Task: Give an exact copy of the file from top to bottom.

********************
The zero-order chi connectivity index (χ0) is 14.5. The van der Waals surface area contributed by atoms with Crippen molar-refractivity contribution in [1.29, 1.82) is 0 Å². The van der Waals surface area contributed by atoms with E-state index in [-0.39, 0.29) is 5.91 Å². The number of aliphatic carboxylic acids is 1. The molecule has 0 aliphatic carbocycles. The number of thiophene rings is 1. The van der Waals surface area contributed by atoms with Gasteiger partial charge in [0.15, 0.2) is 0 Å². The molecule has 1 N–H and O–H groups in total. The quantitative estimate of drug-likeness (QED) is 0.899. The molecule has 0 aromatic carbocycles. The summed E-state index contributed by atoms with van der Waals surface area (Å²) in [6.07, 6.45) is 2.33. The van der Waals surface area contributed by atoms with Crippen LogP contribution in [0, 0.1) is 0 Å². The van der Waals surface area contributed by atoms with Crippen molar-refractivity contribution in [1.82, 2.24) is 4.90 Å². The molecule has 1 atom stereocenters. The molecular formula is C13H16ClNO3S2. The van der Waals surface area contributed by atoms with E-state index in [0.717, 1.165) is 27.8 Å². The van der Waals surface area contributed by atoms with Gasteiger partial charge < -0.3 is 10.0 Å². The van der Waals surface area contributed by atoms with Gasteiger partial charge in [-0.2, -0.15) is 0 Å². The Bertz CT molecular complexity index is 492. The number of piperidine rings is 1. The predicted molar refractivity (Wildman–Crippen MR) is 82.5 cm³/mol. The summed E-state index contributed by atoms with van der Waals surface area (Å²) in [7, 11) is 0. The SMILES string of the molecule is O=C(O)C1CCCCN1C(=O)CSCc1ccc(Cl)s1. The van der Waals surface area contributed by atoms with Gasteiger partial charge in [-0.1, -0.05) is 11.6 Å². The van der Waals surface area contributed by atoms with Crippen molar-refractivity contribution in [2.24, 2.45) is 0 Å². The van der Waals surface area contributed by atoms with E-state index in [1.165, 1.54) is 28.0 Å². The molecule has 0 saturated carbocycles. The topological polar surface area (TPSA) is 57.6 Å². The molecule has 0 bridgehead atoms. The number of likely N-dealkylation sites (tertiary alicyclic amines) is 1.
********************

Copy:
The zero-order chi connectivity index (χ0) is 14.5. The van der Waals surface area contributed by atoms with Crippen molar-refractivity contribution in [1.29, 1.82) is 0 Å². The van der Waals surface area contributed by atoms with E-state index in [-0.39, 0.29) is 5.91 Å². The number of aliphatic carboxylic acids is 1. The molecule has 0 aliphatic carbocycles. The number of thiophene rings is 1. The van der Waals surface area contributed by atoms with Gasteiger partial charge in [0.15, 0.2) is 0 Å². The molecule has 1 N–H and O–H groups in total. The quantitative estimate of drug-likeness (QED) is 0.899. The molecule has 0 aromatic carbocycles. The summed E-state index contributed by atoms with van der Waals surface area (Å²) in [6.07, 6.45) is 2.33. The van der Waals surface area contributed by atoms with Crippen LogP contribution in [0, 0.1) is 0 Å². The van der Waals surface area contributed by atoms with Crippen molar-refractivity contribution in [1.82, 2.24) is 4.90 Å². The molecule has 1 atom stereocenters. The molecular formula is C13H16ClNO3S2. The van der Waals surface area contributed by atoms with E-state index in [0.717, 1.165) is 27.8 Å². The van der Waals surface area contributed by atoms with Gasteiger partial charge < -0.3 is 10.0 Å². The van der Waals surface area contributed by atoms with Gasteiger partial charge in [-0.2, -0.15) is 0 Å². The Bertz CT molecular complexity index is 492. The number of piperidine rings is 1. The predicted molar refractivity (Wildman–Crippen MR) is 82.5 cm³/mol. The summed E-state index contributed by atoms with van der Waals surface area (Å²) in [7, 11) is 0. The SMILES string of the molecule is O=C(O)C1CCCCN1C(=O)CSCc1ccc(Cl)s1. The van der Waals surface area contributed by atoms with Gasteiger partial charge in [-0.1, -0.05) is 11.6 Å². The van der Waals surface area contributed by atoms with Crippen molar-refractivity contribution in [2.24, 2.45) is 0 Å². The van der Waals surface area contributed by atoms with E-state index in [1.165, 1.54) is 28.0 Å². The molecule has 0 saturated carbocycles. The topological polar surface area (TPSA) is 57.6 Å². The molecule has 0 bridgehead atoms. The number of likely N-dealkylation sites (tertiary alicyclic amines) is 1.